Sardinia: An Island with a Millennia-Long History 

Welcome to the ancient heart of Sardinia, a place rich in history and charm that spans a long period from the Nuragic civilization to the Middle Ages. Sardinia has been inhabited since ancient times, and the Nuragic people, a mysterious population, have left an indelible mark on the landscape with their unique monuments: the Nuraghi. These imposing stone towers, relics of an ancient civilization, dot the island, offering a journey back in time. But Sardinia’s history doesn’t stop with the Nuragic period; from Phoenician and Roman influences that shaped the culture and economy, to the Byzantine and later Arab periods, the island has been a crossroads of diverse civilizations. In the Middle Ages, the rule of the Judicates and pirate incursions left traces in the form of castles, coastal towers, and fortified cities. Exploring Sardinia means immersing yourself in a fascinating history and seizing the opportunity to experience the legacy of a millennia-old past.

Complesso nuragico de Su Mulinu

The Nuragic Civilization: A World Heritage 

Fascinating and mysterious, Sardinia boasts one of the most enigmatic civilizations of antiquity: the Nuragic people. This mysterious population has left a legacy of unique monuments: the famous Nuraghi, sacred wells, Domus de Janas, and Giants’ Tombs. The Nuraghi, these incredible stone towers built without the use of cement or mortar, represent a true symbol of Sardinia. Each Nuraghe is unique in its shape and size, scattered throughout the territory, nestled among green hills and valleys. Exploring the Nuraghi means taking a journey back in time, imagining the life and traditions of this ancient people. Immersed in pristine nature, visitors can admire the incredible construction techniques, corridors, and inner chambers, which tell stories of a mysterious and fascinating past. The Nuragic civilization, on the path to recognition as a UNESCO World Heritage, is an essential element for anyone wishing to discover Sardinia in its most ancestral and authentic form.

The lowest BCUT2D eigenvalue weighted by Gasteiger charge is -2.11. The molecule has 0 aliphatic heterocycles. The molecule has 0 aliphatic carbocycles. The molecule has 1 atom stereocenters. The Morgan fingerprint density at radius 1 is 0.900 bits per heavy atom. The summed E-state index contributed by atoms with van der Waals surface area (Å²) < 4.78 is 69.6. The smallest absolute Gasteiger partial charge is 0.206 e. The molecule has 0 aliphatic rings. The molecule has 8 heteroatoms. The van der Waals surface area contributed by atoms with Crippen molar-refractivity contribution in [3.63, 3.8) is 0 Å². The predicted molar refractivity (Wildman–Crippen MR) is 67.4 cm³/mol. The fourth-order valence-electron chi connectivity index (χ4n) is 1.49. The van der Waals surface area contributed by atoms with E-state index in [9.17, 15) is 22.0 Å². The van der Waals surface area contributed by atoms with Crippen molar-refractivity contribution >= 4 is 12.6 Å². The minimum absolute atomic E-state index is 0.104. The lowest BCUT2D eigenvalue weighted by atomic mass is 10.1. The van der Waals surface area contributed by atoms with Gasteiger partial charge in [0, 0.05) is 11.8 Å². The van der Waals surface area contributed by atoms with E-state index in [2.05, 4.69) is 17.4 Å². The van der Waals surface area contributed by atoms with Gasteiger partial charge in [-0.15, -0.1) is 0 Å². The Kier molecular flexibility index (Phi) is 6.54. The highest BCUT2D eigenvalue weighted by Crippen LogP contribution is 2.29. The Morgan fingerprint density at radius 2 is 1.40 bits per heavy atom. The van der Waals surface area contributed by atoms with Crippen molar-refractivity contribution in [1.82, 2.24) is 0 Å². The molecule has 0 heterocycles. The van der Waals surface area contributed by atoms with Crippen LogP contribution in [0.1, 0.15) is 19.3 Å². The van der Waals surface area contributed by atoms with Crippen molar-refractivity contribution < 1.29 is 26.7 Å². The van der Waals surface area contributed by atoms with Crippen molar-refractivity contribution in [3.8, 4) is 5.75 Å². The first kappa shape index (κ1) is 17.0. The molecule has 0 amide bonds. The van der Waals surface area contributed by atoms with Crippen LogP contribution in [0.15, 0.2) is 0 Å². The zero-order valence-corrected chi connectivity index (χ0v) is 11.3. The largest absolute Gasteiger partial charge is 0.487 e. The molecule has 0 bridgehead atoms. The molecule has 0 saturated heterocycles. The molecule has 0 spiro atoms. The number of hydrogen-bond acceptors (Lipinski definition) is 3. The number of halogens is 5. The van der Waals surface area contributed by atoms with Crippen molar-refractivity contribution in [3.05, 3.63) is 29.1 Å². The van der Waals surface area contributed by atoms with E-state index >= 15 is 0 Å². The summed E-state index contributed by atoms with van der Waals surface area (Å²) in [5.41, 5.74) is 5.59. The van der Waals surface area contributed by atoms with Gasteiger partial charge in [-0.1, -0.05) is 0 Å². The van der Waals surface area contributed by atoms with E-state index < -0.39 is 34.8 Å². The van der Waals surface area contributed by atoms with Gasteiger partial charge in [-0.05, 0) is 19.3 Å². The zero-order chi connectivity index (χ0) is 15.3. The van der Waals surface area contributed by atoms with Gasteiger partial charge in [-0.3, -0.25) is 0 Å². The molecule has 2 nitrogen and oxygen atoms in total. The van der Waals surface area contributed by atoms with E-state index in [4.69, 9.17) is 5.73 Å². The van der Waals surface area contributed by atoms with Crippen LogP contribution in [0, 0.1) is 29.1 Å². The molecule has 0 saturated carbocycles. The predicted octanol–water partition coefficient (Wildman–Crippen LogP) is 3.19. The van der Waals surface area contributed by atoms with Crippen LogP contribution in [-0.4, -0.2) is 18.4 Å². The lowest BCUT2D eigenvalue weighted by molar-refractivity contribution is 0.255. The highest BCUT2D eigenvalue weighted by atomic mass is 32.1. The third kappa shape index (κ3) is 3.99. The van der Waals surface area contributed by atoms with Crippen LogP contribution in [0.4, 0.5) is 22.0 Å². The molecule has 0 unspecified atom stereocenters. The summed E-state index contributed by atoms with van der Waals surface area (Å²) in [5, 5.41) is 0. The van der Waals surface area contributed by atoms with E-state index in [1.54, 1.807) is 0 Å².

The Nuragic civilization goes beyond just the Nuraghi; it also includes other testimonies such as the Giants’ Tombs, sacred wells, and fortified villages. These traces of the past reveal a complex and advanced society, with strong social organization and surprising craftsmanship. The Giants’ Tombs, with their imposing stone structures, were places of collective burial and worship, while the sacred wells testify to the importance of water in Nuragic life. The fortified villages, with their imposing stone walls, offer a glimpse into the daily life of this civilization, with circular dwellings and complex water supply systems. Through archaeological evidence, it is possible to uncover the most intimate aspects of Nuragic life, discovering their habits, religion, and artisanal skills, which often resulted in the creation of bronze statuettes of great didactic and historical-archaeological value. Finally, relatively recent is the enhancement path of the so-called “Giants of Monte Prama,” a unique Nuragic statuary worldwide in terms of size and the number of findings.

Scavi archeologici a Tharros nell'oristanese

10 Archaeological Sites Not to Miss if You Want to Explore the Nuragic Era

  • Su Nuraxi di Barumini: Located in the Medio Campidano region, it is the most famous and well-preserved Nuragic site on the island. It includes a complex of towers, courtyards, and dwellings dating back to 1500 B.C. It is a UNESCO World Heritage Site.
  • Tharros: Located on the western coast near Oristano, Tharros was an important Phoenician and later Roman city. The ruins include an amphitheater, baths, and a temple dedicated to Poseidon.
  • Nora: This archaeological site in Pula, on the southern coast, dates back to the Phoenician and later Roman era. It includes a theater, well-preserved mosaics, and the ruins of a temple.
  • Sant’Antioco: On the island of the same name, Sant’Antioco features an archaeological complex with tombs, Nuraghi, an ancient necropolis, and the Tofet, a Phoenician sacred area.
  • Tiscali: Hidden in the mountains of Supramonte in Oliena, Tiscali is an ancient Nuragic settlement located inside a cave. It offers a stunning view and a unique atmosphere.
  • Tempio di Antas: This well-preserved Roman temple is located in the Fluminimaggiore river valley. It is dedicated to the Sardinian god Sardus Pater and offers a panoramic view of the valley.
  • Complesso di Romanzesu: Located in Bitti, in the heart of Barbagia, this archaeological complex includes a Nuraghe and a prehistoric village. It offers a unique opportunity to explore the ancient daily life of the Nuragic people.
  • Monte d’Accoddi: This unique site near Sassari features a ziggurat-shaped structure dating back to 4000 B.C. It is believed to have been used for ceremonial purposes.
  • Domus de Janas di Anghelu Ruju: Located near Alghero, these prehistoric rock-cut tombs are among the largest and best-preserved in Sardinia. They are decorated with engravings and offer insights into the spirituality of the Nuragic people.
  • Complesso di Tamuli: This archaeological site in Gonnesa, in the Sulcis region, features a Nuragic necropolis with tholos tombs. The tombs are extraordinarily well-preserved and provide an immersion